To step under that archway as John Williams’ iconic themes soundtracked my triumphant walk was to finally be where I could have all the fun. Entering that corner of the park was really just stepping into the world of the film. I’d even argue that one has never truly experienced the movie without having gone to the park and that ride. Stepping onto the raft, we became characters in a Spielberg world, and the adventure was all our own.
I’ll never forget splashing into the river for the first time, turning a corner towards the large wooden gates as a loud and wise voice echoed over the speakers, saying: “Time, the ever-flowing river … Come with us now to a time before man, when the river flowed through a new-born world, and giants walked the earth. Welcome … to Jurassic Park.”
The gates creaked open, and we drifted into the mist-filled Ultrasaurus Lagoon, the long necked dinosaur swooping down towards us. Its incredible height filled my younger self with as much awe as when Sattler, Grant, and Malcolm gazed upon the giant Brachiosaurus for the first time. Sure, I knew they weren’t real, but when you’re a kid, does it even really matter? Real or not, that dinosaur was huge and made my heart skip a thousand beats as we drifted past, more and more dinosaurs popping up from the river and splashing us playfully.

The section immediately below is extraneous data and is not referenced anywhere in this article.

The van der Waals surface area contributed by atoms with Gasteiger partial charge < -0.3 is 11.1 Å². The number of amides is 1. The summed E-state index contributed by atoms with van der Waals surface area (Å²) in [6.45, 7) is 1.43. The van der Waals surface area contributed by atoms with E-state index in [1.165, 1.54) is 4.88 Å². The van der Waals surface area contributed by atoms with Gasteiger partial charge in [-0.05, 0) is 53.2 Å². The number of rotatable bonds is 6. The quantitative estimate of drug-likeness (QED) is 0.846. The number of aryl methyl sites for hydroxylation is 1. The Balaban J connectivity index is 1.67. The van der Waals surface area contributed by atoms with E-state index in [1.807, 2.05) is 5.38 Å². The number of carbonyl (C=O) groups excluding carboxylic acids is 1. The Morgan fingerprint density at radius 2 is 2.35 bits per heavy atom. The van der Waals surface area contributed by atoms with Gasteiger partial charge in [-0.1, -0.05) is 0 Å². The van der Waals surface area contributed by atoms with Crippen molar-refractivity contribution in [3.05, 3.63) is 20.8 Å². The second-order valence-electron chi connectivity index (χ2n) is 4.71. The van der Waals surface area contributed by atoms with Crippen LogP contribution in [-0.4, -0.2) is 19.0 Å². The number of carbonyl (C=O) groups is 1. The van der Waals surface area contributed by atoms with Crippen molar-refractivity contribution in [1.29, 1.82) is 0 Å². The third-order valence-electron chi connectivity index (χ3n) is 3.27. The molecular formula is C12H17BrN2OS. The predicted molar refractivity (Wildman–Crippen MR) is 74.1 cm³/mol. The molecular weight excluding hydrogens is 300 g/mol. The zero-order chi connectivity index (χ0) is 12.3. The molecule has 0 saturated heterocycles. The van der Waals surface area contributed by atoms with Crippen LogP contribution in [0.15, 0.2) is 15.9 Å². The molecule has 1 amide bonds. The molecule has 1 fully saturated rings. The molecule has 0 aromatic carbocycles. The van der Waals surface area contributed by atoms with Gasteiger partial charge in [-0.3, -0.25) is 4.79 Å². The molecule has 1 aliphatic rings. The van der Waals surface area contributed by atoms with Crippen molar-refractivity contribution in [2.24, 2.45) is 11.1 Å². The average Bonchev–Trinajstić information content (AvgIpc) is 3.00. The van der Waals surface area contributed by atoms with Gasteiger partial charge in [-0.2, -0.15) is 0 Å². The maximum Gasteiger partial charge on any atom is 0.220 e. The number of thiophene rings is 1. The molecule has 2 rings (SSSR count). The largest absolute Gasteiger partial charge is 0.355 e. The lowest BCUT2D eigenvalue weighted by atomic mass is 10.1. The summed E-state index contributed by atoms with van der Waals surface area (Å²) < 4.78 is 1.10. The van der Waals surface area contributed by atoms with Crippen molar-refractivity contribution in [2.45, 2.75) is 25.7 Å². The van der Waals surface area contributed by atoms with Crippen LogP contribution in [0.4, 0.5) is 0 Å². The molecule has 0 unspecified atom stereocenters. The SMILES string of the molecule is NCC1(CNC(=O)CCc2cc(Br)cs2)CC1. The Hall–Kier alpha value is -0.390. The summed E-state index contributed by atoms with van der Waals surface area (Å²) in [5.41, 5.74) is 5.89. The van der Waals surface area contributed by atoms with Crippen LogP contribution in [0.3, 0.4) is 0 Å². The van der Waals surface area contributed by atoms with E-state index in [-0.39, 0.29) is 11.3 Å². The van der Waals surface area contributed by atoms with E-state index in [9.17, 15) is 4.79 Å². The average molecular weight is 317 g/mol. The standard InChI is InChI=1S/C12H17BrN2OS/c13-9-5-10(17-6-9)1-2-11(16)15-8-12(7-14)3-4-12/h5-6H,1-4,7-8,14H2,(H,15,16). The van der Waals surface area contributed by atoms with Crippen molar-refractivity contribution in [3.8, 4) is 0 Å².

(I’ve been on the ride countless times at this point, but even as an adult, I can’t help but get excited when I see that first dino crane above us. I mean, why wouldn’t I? Dinosaurs! John Williams score! What else do you need?)
The first time my raft steered into what I would eventually refer to as “The Danger Zone” is one of my earliest moments experiencing genuine fear. The open gates, the warning signs of “Danger”, “Keep Out”, and “Raptor Containment Area”, and that ominous alarm … I thought we were legitimately entering a place we shouldn’t be. (So, bravo stage designers.) As a kid, everything felt so real, as if we’d really gone off course into a restricted area of the park, and that we absolutely needed to turn around immediately. I’d grasp my mother’s hand and gaze up at her, as if she could help at all.